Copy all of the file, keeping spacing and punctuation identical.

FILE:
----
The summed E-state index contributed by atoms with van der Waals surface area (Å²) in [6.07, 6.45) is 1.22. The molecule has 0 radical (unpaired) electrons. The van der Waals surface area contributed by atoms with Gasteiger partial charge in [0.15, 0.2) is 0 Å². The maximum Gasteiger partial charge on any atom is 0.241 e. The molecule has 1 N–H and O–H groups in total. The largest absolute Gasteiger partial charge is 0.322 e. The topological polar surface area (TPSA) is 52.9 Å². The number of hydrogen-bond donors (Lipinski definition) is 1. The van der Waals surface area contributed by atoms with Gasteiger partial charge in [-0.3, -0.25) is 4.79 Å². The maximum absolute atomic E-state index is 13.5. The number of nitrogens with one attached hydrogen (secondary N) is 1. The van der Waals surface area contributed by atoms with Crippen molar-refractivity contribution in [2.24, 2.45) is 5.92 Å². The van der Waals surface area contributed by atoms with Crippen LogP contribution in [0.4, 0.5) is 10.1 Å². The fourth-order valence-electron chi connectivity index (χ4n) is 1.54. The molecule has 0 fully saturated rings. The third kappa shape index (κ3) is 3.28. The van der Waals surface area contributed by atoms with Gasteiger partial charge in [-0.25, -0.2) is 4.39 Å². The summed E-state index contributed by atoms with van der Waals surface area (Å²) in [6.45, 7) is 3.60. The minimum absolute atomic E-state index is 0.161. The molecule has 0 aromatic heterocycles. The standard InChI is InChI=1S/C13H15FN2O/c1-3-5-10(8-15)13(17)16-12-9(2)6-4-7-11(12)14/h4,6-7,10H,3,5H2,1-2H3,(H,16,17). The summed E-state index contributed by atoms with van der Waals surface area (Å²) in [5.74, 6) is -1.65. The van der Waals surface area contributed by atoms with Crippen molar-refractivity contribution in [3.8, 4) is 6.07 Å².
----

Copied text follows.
The summed E-state index contributed by atoms with van der Waals surface area (Å²) in [6.07, 6.45) is 1.22. The molecule has 0 radical (unpaired) electrons. The van der Waals surface area contributed by atoms with Gasteiger partial charge in [0.15, 0.2) is 0 Å². The maximum Gasteiger partial charge on any atom is 0.241 e. The molecule has 1 N–H and O–H groups in total. The largest absolute Gasteiger partial charge is 0.322 e. The topological polar surface area (TPSA) is 52.9 Å². The number of hydrogen-bond donors (Lipinski definition) is 1. The van der Waals surface area contributed by atoms with Gasteiger partial charge in [-0.3, -0.25) is 4.79 Å². The maximum absolute atomic E-state index is 13.5. The number of nitrogens with one attached hydrogen (secondary N) is 1. The van der Waals surface area contributed by atoms with Crippen molar-refractivity contribution in [2.24, 2.45) is 5.92 Å². The van der Waals surface area contributed by atoms with Crippen LogP contribution in [0.4, 0.5) is 10.1 Å². The fourth-order valence-electron chi connectivity index (χ4n) is 1.54. The molecule has 0 fully saturated rings. The third kappa shape index (κ3) is 3.28. The van der Waals surface area contributed by atoms with Gasteiger partial charge in [-0.25, -0.2) is 4.39 Å². The summed E-state index contributed by atoms with van der Waals surface area (Å²) in [6.45, 7) is 3.60. The minimum absolute atomic E-state index is 0.161. The molecule has 0 aromatic heterocycles. The standard InChI is InChI=1S/C13H15FN2O/c1-3-5-10(8-15)13(17)16-12-9(2)6-4-7-11(12)14/h4,6-7,10H,3,5H2,1-2H3,(H,16,17). The summed E-state index contributed by atoms with van der Waals surface area (Å²) in [5.74, 6) is -1.65. The van der Waals surface area contributed by atoms with Crippen molar-refractivity contribution in [3.8, 4) is 6.07 Å².